• I am not, as they say, “read up” on the notion that people gathered only on one side of a table in the ancient Middle East (I thought Da Vinci made that up!), so I can’t really comment. I *can* say that I’ve never heard of it before a couple of weeks ago, and all from advocates of “ad orientem,” so I’m a trifle suspicious for the time being. Many years ago there was a long article in the scholarly journal “Worship” that concluded that it is impossible to draw any definitive conclusions about what “ancient practice” was with regard to the position of the celebrant; it was all over the map. Perhaps that research has been superceded; I don’t know. As for the elements, I do believe that leavened bread is ideal, in the same way, and with the same reasoning, that I believe baptismal immersion is ideal. (Louis Weil used to say that it takes more faith to believe that a typical communion wafer is bread than that it is the Body of Christ.) But I can’t deny the convenience of wafers, and I’m as lazy as the next cleric.

  2. As I wrote … yes, the Eucharist is more than a meal, but it cannot be allowed to become *less* than a meal, which is what I’m afraid various layers of accreted practices threaten to do. I would content that “mealness” is privileged among the various symbolic referents, because it lies at the core of the Eucharist’s phenomenology. To rob the Eucharist of, say, it’s beauty, be ditching vestments and all ceremonial accoutrements would be an offense against sound pastoral practice, but the essence of the Eucharist would remain. To rob it of its “mealness” would be to neutralize its “res,” to make it no longer the thing that it is.

    I should add that I have a quite Catholic view of the sacrifice of the Mass. But I don’t see how that relates either way to which side of the altar the celebrant is on.

    • Thanks for the clarification. It’s relevant to which side of the altar the celebrant is on, because if one thinks that mealness is privileged, then the celebrant is representing Christ as “host of the banquet” (ad populum); if one thinks that the sacrificial aspect is privileged, then the celebrant is representing Christ as the great high priest, approaching the altar of God on our behalf (ad orientem).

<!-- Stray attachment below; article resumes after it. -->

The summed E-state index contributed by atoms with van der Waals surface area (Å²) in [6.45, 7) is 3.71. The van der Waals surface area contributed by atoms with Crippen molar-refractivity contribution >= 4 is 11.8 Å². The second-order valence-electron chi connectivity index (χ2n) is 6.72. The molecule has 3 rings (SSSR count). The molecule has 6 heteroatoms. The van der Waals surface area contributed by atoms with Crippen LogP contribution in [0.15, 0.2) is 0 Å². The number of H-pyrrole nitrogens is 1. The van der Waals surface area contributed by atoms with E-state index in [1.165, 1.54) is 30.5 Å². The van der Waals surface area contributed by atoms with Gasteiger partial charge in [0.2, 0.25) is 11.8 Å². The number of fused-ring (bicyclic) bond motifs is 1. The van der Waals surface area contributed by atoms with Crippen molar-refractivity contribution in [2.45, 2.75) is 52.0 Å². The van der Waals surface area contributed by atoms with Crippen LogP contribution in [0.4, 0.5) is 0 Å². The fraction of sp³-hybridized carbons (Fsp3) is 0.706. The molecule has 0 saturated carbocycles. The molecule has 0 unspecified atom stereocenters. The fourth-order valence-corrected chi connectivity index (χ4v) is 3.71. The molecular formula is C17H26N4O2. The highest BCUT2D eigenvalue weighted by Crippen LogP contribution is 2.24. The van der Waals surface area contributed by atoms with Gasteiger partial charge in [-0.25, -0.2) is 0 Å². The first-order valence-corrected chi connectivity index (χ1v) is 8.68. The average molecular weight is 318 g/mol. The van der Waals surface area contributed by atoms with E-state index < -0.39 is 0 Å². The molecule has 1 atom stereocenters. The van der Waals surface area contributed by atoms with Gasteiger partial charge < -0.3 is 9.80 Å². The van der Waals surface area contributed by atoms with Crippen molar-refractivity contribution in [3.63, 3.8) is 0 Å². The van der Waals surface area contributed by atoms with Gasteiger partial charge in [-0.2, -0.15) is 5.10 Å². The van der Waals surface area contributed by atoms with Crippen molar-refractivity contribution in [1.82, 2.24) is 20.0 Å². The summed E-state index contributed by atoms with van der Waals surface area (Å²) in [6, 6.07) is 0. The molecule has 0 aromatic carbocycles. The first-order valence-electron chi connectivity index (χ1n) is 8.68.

Obviously these aren’t mutually exclusive, and we want to capture both somehow, but, liturgically speaking, a choice has to be made. I agree that robbing the Eucharist of its mealness would detract from its essence, but the same could be said about robbing it of it sacrificialness. Also, I don’t mean to suggest anything I’ve said constitutes a knock-down argument in favor of ad orientem. I’m only trying to point out how this discussion is relevant to the direction the celebrant should face.

      • For clarity and to preserve context, I will simply reassert that I believe meal-ness”is the “res” of the Eucharist, and is privileged for that reason, and that sacrifice is a hugely important derivative significance. I am no expert on sacrifice and priesthood “sui generis”–that is, outside a specific Christian and Eucharistic context, so I’m tentative here. But I’m not seeing a necessary connection between the action of offering sacrifice and one’s position with respect to the altar on which the sacrifice occurs. When I imagine, say, Abraham or Jacob or Elijah construction an altar (or the altars in the Temple), I have always imagined a pile of stones that was free-standing, approachable on all sides. I could invoke Aslan and the Stone Table but that would be a stretch!

  3. We agree! Or, at least, we agree to disagree amicably. I’ve only ever been in churches where the Eucharist is celebrated versus populum, but something intrigues me about ad orientem. I’m curious to think more about whether the Eucharist is at least a meal. Perhaps it’s at least a sacrifice, and the meal is of higher order, since it is a heavenly banquet. I’m no expert on ancient sacrifice, so I’m not sure if that makes a difference to the ad orientem/versus populum conversation or not. One could probably use that perspective to make either argument considering Christ’s own sacrifice and the position of the priest. In the end, I’m glad our tradition and prayer book is broad enough to include both styles. Good post, Bishop.

  4. The Eucharist is not a meal. It was instituted at a meal, but it is the making present of a sacrifice. And a sacrifice takes place on an altar, not on the dinig room table.